Corona Outbreak: A Quick Overview

Mar 12, 2020

In the past few months there has been quite a lot of excitement around the Coronavirus outbreak. While many warned about overreacting, the situation now really seems to escalate: many countries take extreme (probably sensible) measures (like Italy shutting down everything except supermarkets), the US stopping all passenger traffic from Europe (except UK, which seems unreasonable), and the WHO officially calling it a pandemic.

Some people have now been wondering: Don’t panic? Pandemic? What is it all about?

I probably cannot give a complete and correct answer on this as I am not “specialist”, however, I tried to get an overview myself and wanted to share it.

Disclaimer: In doubt, trust the official sources and generally follow the instructions of your local government.

The Situation

If you have been following the news, you can probably skip this part.

According to the WHO Corona dashboard, while writing this, there have been around 125 thousand reported infections worldwide (and it increased by a thousand within the hour I was writing) with more than four and a half thousand deaths. Around 81 thousand infections and three thousand deaths being in China. The number of infections is growing exponentially (this means it is increasingly getting increasingly larger).

After China Iran, South Korea and Italy have started to have large problems with the virus spreading. In Europe the virus is now rapidly spreading (many cases having come from Italy). As mentioned above, governments are taking strong measures in response. It is strongly adviced to avoid social contacts as much as possible (in other words stay at home or go into nature where no one is but don’t get yourself hurt there).

Also my university (Aalto University Finland) has decided to hold lectures remotely and has asked all staff to work from home as well.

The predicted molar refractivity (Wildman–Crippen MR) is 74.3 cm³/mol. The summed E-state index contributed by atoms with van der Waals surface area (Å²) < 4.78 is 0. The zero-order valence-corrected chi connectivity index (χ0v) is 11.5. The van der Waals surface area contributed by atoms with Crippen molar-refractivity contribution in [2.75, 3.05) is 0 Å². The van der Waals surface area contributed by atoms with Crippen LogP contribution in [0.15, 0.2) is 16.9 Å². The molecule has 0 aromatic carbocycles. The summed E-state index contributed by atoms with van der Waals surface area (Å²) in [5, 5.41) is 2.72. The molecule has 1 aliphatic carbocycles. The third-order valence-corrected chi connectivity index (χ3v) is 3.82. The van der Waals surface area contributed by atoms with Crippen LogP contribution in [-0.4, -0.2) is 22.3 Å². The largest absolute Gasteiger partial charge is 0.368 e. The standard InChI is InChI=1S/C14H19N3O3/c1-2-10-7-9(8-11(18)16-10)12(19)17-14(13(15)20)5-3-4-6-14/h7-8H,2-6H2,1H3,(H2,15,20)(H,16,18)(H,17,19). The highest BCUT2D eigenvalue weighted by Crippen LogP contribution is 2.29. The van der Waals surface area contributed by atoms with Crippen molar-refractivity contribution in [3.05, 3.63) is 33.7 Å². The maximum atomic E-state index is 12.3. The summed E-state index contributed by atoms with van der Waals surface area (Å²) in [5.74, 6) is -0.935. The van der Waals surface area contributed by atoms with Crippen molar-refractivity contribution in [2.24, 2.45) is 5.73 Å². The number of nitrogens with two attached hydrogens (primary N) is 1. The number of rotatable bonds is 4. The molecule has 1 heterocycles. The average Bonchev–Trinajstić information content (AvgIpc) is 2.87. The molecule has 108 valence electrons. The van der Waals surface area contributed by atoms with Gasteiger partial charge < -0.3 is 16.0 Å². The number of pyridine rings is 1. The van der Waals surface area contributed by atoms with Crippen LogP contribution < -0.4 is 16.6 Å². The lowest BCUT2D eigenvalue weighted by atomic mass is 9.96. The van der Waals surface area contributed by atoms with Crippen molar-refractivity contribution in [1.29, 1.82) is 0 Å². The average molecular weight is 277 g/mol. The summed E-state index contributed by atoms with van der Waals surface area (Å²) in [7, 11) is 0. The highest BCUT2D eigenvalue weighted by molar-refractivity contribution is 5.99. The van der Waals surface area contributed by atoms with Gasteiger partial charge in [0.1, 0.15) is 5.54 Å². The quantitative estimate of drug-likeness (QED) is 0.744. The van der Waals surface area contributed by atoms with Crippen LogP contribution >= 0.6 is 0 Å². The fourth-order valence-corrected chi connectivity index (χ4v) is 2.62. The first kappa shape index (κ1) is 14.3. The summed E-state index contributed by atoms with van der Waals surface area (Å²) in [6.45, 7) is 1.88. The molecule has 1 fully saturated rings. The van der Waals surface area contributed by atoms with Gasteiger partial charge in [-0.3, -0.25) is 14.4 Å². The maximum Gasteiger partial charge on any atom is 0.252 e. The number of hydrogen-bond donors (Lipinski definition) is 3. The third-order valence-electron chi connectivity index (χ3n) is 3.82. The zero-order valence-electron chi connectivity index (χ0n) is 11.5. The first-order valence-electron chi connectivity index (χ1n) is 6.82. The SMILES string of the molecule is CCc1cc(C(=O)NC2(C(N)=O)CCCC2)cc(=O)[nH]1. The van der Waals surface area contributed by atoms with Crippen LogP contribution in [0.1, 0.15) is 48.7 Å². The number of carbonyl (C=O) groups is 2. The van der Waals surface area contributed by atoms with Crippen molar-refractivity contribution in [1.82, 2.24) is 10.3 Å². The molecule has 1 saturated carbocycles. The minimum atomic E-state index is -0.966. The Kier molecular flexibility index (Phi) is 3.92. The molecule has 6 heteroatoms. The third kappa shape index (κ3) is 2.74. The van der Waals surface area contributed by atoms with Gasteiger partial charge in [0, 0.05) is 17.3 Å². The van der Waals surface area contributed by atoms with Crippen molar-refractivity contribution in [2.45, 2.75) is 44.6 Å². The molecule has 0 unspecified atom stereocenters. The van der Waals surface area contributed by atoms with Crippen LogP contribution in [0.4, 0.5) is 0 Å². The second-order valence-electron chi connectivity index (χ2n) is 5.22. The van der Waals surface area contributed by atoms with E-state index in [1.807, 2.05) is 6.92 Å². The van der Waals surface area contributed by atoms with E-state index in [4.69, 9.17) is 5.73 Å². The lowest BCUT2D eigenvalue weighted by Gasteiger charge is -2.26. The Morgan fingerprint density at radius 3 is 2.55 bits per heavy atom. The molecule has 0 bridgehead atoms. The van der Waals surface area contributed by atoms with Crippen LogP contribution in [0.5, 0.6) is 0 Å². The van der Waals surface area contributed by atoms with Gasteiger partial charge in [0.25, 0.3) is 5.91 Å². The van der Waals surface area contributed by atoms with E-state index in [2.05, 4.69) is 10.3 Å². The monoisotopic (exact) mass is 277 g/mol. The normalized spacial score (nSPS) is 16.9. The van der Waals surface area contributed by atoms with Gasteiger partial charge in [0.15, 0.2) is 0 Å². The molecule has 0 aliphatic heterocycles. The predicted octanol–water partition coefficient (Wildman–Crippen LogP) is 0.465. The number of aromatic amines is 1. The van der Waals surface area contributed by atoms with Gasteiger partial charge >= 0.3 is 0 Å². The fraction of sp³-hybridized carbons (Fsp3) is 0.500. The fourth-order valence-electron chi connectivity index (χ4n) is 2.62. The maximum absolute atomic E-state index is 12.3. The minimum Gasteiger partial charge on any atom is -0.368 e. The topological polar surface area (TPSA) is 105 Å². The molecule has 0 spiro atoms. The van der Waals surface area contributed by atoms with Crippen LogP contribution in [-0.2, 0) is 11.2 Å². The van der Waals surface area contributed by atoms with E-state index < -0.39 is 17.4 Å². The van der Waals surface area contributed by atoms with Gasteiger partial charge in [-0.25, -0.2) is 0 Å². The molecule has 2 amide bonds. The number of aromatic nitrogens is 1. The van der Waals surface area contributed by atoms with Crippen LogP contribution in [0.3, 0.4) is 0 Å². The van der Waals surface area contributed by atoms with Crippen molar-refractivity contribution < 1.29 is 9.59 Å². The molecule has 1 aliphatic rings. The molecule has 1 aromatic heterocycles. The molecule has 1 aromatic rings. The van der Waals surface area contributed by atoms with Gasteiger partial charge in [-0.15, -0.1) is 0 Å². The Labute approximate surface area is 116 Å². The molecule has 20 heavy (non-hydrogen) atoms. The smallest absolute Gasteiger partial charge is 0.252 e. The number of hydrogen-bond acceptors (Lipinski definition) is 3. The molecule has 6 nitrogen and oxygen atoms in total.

Personal Analysis

First of all the virus: It is said that the virus is not as dangerous as the predecessor SARS. Additionally, it is frequently mentioned that more people have died of flu this year and do so every year. However, it is important to point out that there a vaccinations against the flu, risk patients (and anyone else) could receive. Also, the common flu is much more well understood and there are effective treatments against it. Since the Coronavirus is a new virus that the immune system of most people does not know how to cope with, chances are much higher of falling sick.

But still, most people do not die, right? However, imagine the whole world being ill at the same time: food shipments would stop, supermarkets are closed, hospitals would be overloaded, governments could not work, police and military forces would be weakened, not to mention fire fighters and so on. The good news is: we are not there. The bad: hospitals are already starting to become overhelmed in some places. So this is the true reason you should try everything to stay healthy: to save hospital capacities and to let researchers win time to find treatments.

THis is where we get to the next point: Spreading the virus. Now you might think: well, if I fall sick, I just stay home – no need for a hospital, doctors and intensive care. Not quite so. Because the virus is not well understood you cannot know for sure how the course of disease will be for you. And then the larger problem is that someone will most likely have to care for you even if it is just a family member. This person is then also at a high risk of falling sick or at least spreading the virus. Now chances are rapidly increasing that high risk patients get affected – that is: old and weak. In the end, by staying healthy, you are saving your grandparents, parents, or someone elses.